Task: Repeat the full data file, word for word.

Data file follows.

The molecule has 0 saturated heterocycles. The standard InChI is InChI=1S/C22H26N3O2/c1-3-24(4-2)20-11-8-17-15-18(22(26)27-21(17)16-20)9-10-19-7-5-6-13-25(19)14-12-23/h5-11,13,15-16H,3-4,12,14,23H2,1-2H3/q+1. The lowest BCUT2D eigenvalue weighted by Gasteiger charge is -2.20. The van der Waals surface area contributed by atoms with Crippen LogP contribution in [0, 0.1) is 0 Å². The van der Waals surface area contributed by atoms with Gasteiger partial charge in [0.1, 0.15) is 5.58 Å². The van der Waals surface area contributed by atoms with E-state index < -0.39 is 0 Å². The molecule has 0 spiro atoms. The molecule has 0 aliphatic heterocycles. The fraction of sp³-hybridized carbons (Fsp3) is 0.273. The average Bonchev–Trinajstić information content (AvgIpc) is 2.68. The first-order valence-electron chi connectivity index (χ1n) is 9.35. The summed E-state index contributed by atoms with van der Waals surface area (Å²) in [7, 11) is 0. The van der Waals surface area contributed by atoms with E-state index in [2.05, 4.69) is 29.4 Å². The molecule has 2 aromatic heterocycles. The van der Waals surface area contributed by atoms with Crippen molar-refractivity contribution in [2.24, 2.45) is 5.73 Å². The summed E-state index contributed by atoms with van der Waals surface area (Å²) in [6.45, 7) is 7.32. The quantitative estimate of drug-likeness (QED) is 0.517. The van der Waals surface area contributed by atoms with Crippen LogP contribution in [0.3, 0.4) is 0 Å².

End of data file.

The molecule has 0 saturated heterocycles. The standard InChI is InChI=1S/C22H26N3O2/c1-3-24(4-2)20-11-8-17-15-18(22(26)27-21(17)16-20)9-10-19-7-5-6-13-25(19)14-12-23/h5-11,13,15-16H,3-4,12,14,23H2,1-2H3/q+1. The lowest BCUT2D eigenvalue weighted by Gasteiger charge is -2.20. The van der Waals surface area contributed by atoms with Crippen LogP contribution in [0, 0.1) is 0 Å². The van der Waals surface area contributed by atoms with Gasteiger partial charge in [0.1, 0.15) is 5.58 Å². The van der Waals surface area contributed by atoms with E-state index < -0.39 is 0 Å². The molecule has 0 spiro atoms. The molecule has 0 aliphatic heterocycles. The fraction of sp³-hybridized carbons (Fsp3) is 0.273. The average Bonchev–Trinajstić information content (AvgIpc) is 2.68. The first-order valence-electron chi connectivity index (χ1n) is 9.35. The summed E-state index contributed by atoms with van der Waals surface area (Å²) in [7, 11) is 0. The van der Waals surface area contributed by atoms with E-state index in [2.05, 4.69) is 29.4 Å². The molecule has 2 aromatic heterocycles. The van der Waals surface area contributed by atoms with Crippen molar-refractivity contribution in [2.24, 2.45) is 5.73 Å². The summed E-state index contributed by atoms with van der Waals surface area (Å²) in [6.45, 7) is 7.32. The quantitative estimate of drug-likeness (QED) is 0.517. The van der Waals surface area contributed by atoms with Crippen LogP contribution in [0.3, 0.4) is 0 Å².